For the past few days, images from the scene have been replaying themselves in my head. My mind is looped on the assessment we performed on this patient, trying to determine if there was something, anything, that presented itself that would have indicated to us to go a little further and spending more time with this patient - something that would have indicated that we should do an additional test, or look deeper in the patient's situation. I keep coming up dry. Aside from throwing every test we have available to us and looking for an abnormal finding, we performed a prudent exam based on the presentation of the patient. That exam lead us the the field diagnosis that we arrived at.

It's easy to Monday night quarterback these types of calls, and some colleagues of mine have indicated that they would have handled this patient differently, but several others have indicated that they would have probably done the same. It's easy to think about how things would have gone another route, but I continue to arrive at the same conclusion time after time: we didn't miss anything, obvious or subtle.

I'm waiting for the Quality Assurance director to review this call, but I've already approached our medical director and spoken to him about this one. He said that it probably would have been prudent to do a 12-lead EKG or orthostatic vital signs, and I agree, but he seemed sympathetic at least. In the mean time, the images continue to roll around in my head.

1 comment:

medic999 said...

Hi there!
You can always kick yourself when you feel as though you 'missed' something, but in truth in the vast majority of these cases it just comes down to 'sh%t happens!'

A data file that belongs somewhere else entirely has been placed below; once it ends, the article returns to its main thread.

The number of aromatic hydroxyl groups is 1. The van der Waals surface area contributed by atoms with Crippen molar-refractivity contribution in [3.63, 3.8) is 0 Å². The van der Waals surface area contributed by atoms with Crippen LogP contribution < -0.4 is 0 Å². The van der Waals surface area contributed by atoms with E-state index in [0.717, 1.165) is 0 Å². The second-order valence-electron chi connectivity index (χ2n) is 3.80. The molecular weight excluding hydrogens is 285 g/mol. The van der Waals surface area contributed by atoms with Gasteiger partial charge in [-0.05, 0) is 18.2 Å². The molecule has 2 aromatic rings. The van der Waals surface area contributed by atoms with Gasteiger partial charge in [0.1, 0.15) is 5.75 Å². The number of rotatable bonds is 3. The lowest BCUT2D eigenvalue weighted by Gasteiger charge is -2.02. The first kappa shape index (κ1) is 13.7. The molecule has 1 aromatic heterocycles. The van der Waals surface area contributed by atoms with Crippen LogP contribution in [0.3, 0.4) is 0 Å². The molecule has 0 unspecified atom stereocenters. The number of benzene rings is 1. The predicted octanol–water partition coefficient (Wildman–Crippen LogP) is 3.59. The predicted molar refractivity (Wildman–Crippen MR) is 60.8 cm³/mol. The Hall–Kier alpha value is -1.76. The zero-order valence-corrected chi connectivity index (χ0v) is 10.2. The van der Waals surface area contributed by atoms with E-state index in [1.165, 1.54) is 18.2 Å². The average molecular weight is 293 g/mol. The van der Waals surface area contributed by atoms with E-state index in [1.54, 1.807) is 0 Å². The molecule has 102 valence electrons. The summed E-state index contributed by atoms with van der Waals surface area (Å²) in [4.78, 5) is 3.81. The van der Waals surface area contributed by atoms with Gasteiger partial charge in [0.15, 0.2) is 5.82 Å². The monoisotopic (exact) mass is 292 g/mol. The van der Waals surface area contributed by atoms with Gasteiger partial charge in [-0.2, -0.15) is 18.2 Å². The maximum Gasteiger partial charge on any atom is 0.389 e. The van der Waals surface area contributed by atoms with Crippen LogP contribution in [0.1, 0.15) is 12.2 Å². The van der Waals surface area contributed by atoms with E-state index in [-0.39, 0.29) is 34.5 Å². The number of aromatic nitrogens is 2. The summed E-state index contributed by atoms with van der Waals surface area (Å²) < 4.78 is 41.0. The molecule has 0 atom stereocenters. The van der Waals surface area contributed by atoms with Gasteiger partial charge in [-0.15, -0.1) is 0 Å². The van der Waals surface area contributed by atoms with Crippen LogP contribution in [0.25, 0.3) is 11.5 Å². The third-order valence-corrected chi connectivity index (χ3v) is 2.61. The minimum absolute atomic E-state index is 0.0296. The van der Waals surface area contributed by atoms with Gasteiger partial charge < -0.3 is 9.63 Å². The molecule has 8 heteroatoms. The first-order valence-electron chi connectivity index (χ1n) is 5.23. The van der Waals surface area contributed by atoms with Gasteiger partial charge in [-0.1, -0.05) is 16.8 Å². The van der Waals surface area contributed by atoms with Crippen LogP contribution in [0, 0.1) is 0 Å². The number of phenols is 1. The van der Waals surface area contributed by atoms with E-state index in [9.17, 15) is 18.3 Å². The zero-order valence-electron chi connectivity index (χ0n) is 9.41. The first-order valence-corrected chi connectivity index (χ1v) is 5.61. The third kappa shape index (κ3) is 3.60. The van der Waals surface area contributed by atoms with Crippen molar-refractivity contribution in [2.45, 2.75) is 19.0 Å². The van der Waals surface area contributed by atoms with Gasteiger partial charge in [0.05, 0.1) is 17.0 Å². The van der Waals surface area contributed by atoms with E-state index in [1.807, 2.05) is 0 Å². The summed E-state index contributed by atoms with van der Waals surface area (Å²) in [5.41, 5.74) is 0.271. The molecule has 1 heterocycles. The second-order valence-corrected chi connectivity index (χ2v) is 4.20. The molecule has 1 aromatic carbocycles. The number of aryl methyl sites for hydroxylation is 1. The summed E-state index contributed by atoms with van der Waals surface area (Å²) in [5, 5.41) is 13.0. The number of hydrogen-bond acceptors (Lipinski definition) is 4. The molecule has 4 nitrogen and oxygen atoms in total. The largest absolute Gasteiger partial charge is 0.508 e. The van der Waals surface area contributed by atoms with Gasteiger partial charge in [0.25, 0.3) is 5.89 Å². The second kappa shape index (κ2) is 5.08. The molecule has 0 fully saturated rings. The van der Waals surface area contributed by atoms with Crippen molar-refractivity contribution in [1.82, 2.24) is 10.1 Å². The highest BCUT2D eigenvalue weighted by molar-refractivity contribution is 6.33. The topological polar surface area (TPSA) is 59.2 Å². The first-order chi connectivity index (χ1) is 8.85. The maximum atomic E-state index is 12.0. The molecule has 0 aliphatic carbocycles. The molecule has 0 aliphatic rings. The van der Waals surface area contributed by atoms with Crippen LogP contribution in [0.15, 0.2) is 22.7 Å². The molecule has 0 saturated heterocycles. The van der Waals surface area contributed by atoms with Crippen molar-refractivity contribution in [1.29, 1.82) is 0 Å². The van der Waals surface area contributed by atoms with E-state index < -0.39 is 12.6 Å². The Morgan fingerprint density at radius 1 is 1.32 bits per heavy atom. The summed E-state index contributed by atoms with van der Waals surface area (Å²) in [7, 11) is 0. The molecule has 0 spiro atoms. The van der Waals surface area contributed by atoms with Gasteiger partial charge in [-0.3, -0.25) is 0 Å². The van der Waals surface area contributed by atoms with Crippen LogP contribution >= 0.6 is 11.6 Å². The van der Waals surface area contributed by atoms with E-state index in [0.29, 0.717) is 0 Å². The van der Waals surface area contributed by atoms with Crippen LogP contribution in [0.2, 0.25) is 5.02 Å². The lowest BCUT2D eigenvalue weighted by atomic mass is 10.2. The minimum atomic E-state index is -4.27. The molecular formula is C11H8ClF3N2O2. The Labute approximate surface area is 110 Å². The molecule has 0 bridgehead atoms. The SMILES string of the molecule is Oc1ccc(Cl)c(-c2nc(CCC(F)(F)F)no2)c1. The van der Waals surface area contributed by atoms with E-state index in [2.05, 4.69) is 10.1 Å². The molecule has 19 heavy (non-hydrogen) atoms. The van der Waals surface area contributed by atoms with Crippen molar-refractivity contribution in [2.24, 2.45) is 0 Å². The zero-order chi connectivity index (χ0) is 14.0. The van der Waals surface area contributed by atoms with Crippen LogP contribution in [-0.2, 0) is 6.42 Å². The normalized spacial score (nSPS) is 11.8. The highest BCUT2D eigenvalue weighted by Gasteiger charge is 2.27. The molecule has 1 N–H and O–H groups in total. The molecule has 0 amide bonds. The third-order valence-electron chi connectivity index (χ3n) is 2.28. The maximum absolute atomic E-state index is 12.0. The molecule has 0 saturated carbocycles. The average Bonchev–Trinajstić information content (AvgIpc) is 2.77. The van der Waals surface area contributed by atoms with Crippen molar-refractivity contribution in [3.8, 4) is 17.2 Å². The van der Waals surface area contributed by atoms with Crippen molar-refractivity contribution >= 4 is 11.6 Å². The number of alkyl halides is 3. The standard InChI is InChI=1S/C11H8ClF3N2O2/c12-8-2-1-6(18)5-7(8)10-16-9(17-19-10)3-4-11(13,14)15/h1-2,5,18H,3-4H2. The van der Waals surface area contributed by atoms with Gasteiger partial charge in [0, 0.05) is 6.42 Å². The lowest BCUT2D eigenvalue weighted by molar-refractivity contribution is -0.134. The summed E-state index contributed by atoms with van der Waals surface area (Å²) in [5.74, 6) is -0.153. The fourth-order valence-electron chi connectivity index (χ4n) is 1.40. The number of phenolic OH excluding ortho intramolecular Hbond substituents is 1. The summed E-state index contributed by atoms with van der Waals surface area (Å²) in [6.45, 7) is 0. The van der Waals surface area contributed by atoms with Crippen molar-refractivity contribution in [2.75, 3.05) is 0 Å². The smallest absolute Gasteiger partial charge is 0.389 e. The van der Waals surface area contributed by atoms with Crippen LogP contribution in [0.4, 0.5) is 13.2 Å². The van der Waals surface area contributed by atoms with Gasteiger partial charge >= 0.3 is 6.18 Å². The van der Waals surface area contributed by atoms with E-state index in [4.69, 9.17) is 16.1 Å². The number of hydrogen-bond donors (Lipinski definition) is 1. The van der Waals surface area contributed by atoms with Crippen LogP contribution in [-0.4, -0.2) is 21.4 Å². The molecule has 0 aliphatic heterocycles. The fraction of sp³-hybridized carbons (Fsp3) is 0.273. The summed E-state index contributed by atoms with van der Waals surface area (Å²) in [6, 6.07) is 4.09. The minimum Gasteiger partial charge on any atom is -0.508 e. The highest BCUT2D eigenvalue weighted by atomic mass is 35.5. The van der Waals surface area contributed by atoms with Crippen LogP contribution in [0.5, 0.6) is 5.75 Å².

In my service, we can 'respond not convey' to patients, which means that I can get on scene, do a full assessment and then tell the patient that they dont need to go to hospital or maybe refer them onto their home doctor. As you can imagine, this makes you very thorough and more than a little bit paranoid. I havent been caught out yet, but I know that it will happen at some point because sometimes, people just deteriorate after you have gone. As long as your report is excellent and documents all of your normal findings then no one can really criticism or cast blame.

However, the one thing that I say to all paramedics is a mantra that I am heard saying over and over again to some people:

'If you are going to do a 4 lead, do a 12!'

I really think we are past the stage of rhythm strips only. Having a rhythm strip does not rule out anything cardiac, as you are not looking at the whole of the heart. If I am leaving anyone at home or are referring onwards and I have even the slightest thoughts aout anything cardiac, they get a 12 lead.

As I said, if you did a rhythm strip, then you were thinking along the lines of a cardiac assessment as well, therefore, just stick another couple of dots on and make yourself watertight!

At the end of the day, in this case, her 12 lead may have been fine and something may have acutely happened on the way to the ER.

Dont beat yourself up about it (easy to say,I know), just move on to the next patient and class it as a learning experience.